I was taught in school that marketing was a type of business degree that involved boring people in suits sitting in an office all day long reading reports etc. You would lead an extremely boring life…but hey you would be loaded!

How wrong was I? I was led down this path for a reason.

The re-invention of myself to date

I am now 4 months into my placement year at The Irish News. Every day I am faced with a new challenge or a new campaign. We create and pitch ideas. My ideas are actually listened to and taken on board. Once we establish that magic idea, we create a brief and send it to designers. We brief them on exactly what we would like the campaign to look like. From imagery, to colours to the overall design.

So am I the artist or is the designer who knows how to use photoshop?

I may not have created the final product…. BUT I was taught in art school that the final product is worthless if it doesn’t have a purpose/a story/a message.

It was drilled into me that I had a stupid dream because being an artist was like being a pop star, “you are never going to make it” “what will you do as a job”. There was a very slim chance that the world would see my art.

 

“Don’t give up on your dream because it is not going in the direction you want. There are different routes to the same destination. Stay focused and determined.”-  Janice Harris      

 

I took a different direction to achieving my dream. The dream I am now living.

I am no Picasso or Van Gogh but I guarantee that the majority of you reading this will have seen our artwork in the newspaper, online or perhaps on the side of a bus, you just don’t know it.

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Being a marketer means that my art is seen by the world, it has a purpose, it has a message and it has made a difference.

 

So… has my dream changed or developed? -That’s up for debate.

 

Kayleigh Tinney is a 3rd year BSc in Communication, Advertising & Marketing student at Ulster University, current doing a placement year at The Irish News. She can be found on: Instagram – @Kayleightinney and LinkedIn – https://www.linkedin.com/in/kayleigh-tinney-76b240161/.

Placement, In Retrospect

Everyone’s placement journey is different, for some of us we may find our dream job in one interview and for others, it may take several bottles of Rescue Remedy and endless nights on Glass Door.com.

What I learnt from the placement process is the most important thing you have to market is yourself, or how about, #SWOTYourself?

Strengths

Yes, we all did well in our A Levels, we’re here for that reason – we work hard, but we are not homogenous. Each of us offers something unique to future employers, some of us know what that is and some of us don’t but if the fit is right for you, your placement will be your match.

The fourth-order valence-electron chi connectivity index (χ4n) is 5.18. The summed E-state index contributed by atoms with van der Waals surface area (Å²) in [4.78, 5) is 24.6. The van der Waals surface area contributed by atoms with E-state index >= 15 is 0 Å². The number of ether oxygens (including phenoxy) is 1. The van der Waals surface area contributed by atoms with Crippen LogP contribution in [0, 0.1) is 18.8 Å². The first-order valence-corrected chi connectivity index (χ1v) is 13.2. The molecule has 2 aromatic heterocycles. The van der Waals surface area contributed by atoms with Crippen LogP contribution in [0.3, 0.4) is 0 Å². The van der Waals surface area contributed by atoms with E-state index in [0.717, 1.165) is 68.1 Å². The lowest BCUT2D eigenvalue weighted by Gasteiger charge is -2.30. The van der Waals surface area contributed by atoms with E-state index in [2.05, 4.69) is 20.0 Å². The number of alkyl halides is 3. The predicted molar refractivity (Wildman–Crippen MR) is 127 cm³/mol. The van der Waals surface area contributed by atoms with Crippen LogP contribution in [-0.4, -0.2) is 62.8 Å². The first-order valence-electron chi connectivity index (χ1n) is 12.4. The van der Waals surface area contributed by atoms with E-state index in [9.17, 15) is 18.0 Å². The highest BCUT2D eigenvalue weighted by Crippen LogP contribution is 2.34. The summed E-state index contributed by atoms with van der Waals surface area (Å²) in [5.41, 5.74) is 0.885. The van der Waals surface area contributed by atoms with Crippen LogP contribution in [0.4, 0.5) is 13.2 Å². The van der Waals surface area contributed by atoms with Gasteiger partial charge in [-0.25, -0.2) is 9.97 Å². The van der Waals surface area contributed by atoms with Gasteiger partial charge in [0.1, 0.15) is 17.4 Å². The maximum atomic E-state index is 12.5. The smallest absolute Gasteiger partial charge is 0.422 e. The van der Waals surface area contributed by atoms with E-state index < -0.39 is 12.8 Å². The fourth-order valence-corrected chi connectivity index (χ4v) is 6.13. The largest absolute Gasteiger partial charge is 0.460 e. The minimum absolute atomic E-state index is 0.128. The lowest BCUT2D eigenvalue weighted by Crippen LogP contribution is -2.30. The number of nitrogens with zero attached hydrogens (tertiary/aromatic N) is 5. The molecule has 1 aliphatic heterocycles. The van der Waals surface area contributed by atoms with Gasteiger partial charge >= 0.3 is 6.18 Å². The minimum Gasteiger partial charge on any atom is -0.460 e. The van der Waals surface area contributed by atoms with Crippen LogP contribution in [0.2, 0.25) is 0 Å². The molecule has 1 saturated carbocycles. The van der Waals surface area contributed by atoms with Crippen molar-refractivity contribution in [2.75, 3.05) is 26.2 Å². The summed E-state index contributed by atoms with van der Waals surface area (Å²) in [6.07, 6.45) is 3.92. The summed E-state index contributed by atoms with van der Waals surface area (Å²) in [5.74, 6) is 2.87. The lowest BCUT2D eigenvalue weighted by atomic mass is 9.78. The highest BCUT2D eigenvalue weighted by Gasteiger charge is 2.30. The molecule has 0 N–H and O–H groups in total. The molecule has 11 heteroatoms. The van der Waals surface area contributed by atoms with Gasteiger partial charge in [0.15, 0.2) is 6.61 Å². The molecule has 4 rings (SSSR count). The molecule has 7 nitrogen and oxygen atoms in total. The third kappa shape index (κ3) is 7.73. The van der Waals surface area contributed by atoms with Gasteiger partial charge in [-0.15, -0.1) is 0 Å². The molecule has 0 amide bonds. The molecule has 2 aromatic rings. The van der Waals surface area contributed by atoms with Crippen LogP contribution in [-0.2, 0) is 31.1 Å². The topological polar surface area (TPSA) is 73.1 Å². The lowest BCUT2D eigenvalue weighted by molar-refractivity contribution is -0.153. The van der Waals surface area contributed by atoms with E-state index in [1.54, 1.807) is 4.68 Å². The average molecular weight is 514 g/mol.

Try your best not to let your nerves get the best of you – excel in your strengths and your ability to communicate your ideas on why you are the best match for the prospective placement.

Weaknesses

My name’s Olivia McKearney and I completed six placement interviews; the first 1-4 were train wrecks. I prepped for each for them, had pages of notes of buzz words memorised but when I sat in front of the panel, everything was forgotten. I stuttered answers even though I knew I was more than capable to answer those questions.

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After each politely worded rejection I gave up for a few months, I applied for a final two placements and gave myself the ultimatum that if I didn’t get them I would go straight to final year – which is a completely worthy path but not the one I had planned to pursue.

On a Wednesday in May I had my fifth interview and I went in with one thing that had been absent from disasters 1-4, Confidence. I wasn’t intimidated anymore by the people across the table, I was able to converse with them because I knew the answers, and I didn’t need memorised statements.

The next day, I had my sixth interview. That afternoon, I was offered both placements and chose to accept McKeevers Chemists based in my home county of Armagh. You wait for a bus and two come at once.

Don’t become disillusioned, it will work out.

Opportunities

These prospective employers are here to give us opportunities to succeed, they wouldn’t have advertised the role if they didn’t want us, we’ll be taken seriously and treated professionally. I can only speak to my own experience when I say I received an unprecedented amount of opportunities on this year. From event planning, social media influencer outreach and content creation, this year provided the building blocks to my future career.

Don’t let anyone look down on your chosen placement, I have had, and still have people question the experience of what you can “really” achieve in a local company – check out my CV.

Some people remain largely ignorant to the effects of marketing, but not us as students, take every opportunity you can.

Threats

The obvious threat is that of competition amongst fellow students. We’ve faced that our entire educational career and it’s not going anywhere. As I said, you are unique as a person, better yourself and let employers see the real you across the desk – don’t let the biggest threat to success be you.

Placement was a pivotal year for me; I become financially stable and massively independent;

  • I travelled the West Coast of America for three weeks with my best friend.
  • I made my way to Budapest for a once in a lifetime music festival.
  • I realised the career path I want to endeavour and enhance my skills at.
  • I made wonderful friends and connections.
  • I achieved my own personal KPIs and know that I am more than capable and deserve my standing in the future of Communications.
  • I made myself proud.

If I can do it, you can too.

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Olivia McKearney is a Final Year BSc in Communication, Advertising and Marketing student at Ulster University. She can be found on LinkedIn at www.linkedin.com/in/olivia-mckearney